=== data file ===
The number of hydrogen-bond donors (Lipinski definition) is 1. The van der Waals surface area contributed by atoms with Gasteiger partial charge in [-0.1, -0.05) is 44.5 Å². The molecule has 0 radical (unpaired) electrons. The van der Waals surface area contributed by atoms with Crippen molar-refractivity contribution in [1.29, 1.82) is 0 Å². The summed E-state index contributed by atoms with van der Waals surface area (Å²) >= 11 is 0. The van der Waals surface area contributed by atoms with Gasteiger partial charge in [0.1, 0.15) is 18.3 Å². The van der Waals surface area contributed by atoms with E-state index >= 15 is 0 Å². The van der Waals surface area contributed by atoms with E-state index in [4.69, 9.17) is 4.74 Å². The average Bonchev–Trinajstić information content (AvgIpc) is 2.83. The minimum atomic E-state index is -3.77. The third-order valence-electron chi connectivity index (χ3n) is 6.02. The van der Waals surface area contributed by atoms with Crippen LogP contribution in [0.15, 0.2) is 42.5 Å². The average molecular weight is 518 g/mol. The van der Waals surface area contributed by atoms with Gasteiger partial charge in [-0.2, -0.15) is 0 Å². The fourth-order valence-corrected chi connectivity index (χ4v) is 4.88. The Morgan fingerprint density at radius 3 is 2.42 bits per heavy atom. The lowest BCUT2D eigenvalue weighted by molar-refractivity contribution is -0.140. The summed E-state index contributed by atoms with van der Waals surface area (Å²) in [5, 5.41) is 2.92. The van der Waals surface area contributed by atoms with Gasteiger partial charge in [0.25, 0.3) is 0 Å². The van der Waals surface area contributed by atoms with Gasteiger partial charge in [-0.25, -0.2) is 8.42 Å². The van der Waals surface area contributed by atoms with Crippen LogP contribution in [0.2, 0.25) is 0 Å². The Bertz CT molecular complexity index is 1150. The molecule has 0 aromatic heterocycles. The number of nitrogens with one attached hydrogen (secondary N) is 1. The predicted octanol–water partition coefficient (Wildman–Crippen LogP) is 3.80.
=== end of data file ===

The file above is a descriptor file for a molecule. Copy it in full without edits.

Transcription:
The number of hydrogen-bond donors (Lipinski definition) is 1. The van der Waals surface area contributed by atoms with Gasteiger partial charge in [-0.1, -0.05) is 44.5 Å². The molecule has 0 radical (unpaired) electrons. The van der Waals surface area contributed by atoms with Crippen molar-refractivity contribution in [1.29, 1.82) is 0 Å². The summed E-state index contributed by atoms with van der Waals surface area (Å²) >= 11 is 0. The van der Waals surface area contributed by atoms with Gasteiger partial charge in [0.1, 0.15) is 18.3 Å². The van der Waals surface area contributed by atoms with E-state index >= 15 is 0 Å². The van der Waals surface area contributed by atoms with E-state index in [4.69, 9.17) is 4.74 Å². The average Bonchev–Trinajstić information content (AvgIpc) is 2.83. The minimum atomic E-state index is -3.77. The third-order valence-electron chi connectivity index (χ3n) is 6.02. The van der Waals surface area contributed by atoms with Crippen LogP contribution in [0.15, 0.2) is 42.5 Å². The average molecular weight is 518 g/mol. The van der Waals surface area contributed by atoms with Gasteiger partial charge in [-0.2, -0.15) is 0 Å². The fourth-order valence-corrected chi connectivity index (χ4v) is 4.88. The Morgan fingerprint density at radius 3 is 2.42 bits per heavy atom. The lowest BCUT2D eigenvalue weighted by molar-refractivity contribution is -0.140. The summed E-state index contributed by atoms with van der Waals surface area (Å²) in [5, 5.41) is 2.92. The van der Waals surface area contributed by atoms with Gasteiger partial charge in [0.25, 0.3) is 0 Å². The van der Waals surface area contributed by atoms with Gasteiger partial charge in [-0.25, -0.2) is 8.42 Å². The van der Waals surface area contributed by atoms with Crippen LogP contribution in [0.2, 0.25) is 0 Å². The Bertz CT molecular complexity index is 1150. The molecule has 0 aromatic heterocycles. The number of nitrogens with one attached hydrogen (secondary N) is 1. The predicted octanol–water partition coefficient (Wildman–Crippen LogP) is 3.80.